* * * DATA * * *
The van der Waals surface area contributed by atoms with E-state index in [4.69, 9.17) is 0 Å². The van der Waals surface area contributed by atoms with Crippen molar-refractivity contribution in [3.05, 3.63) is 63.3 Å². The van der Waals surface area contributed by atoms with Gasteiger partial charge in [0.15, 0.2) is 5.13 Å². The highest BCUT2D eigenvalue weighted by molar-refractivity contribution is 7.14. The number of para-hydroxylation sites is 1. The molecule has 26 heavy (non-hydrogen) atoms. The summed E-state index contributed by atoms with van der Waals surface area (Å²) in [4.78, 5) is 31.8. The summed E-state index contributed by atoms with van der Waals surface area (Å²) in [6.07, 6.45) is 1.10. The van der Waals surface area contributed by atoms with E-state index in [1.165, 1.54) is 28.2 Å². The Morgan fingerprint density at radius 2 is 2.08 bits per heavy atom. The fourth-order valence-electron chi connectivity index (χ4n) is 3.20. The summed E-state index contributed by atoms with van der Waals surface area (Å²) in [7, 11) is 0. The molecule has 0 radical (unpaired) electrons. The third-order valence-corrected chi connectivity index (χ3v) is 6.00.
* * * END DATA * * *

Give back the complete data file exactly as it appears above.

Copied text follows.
The van der Waals surface area contributed by atoms with E-state index in [4.69, 9.17) is 0 Å². The van der Waals surface area contributed by atoms with Crippen molar-refractivity contribution in [3.05, 3.63) is 63.3 Å². The van der Waals surface area contributed by atoms with Gasteiger partial charge in [0.15, 0.2) is 5.13 Å². The highest BCUT2D eigenvalue weighted by molar-refractivity contribution is 7.14. The number of para-hydroxylation sites is 1. The molecule has 26 heavy (non-hydrogen) atoms. The summed E-state index contributed by atoms with van der Waals surface area (Å²) in [4.78, 5) is 31.8. The summed E-state index contributed by atoms with van der Waals surface area (Å²) in [6.07, 6.45) is 1.10. The van der Waals surface area contributed by atoms with E-state index in [1.165, 1.54) is 28.2 Å². The Morgan fingerprint density at radius 2 is 2.08 bits per heavy atom. The fourth-order valence-electron chi connectivity index (χ4n) is 3.20. The summed E-state index contributed by atoms with van der Waals surface area (Å²) in [7, 11) is 0. The molecule has 0 radical (unpaired) electrons. The third-order valence-corrected chi connectivity index (χ3v) is 6.00.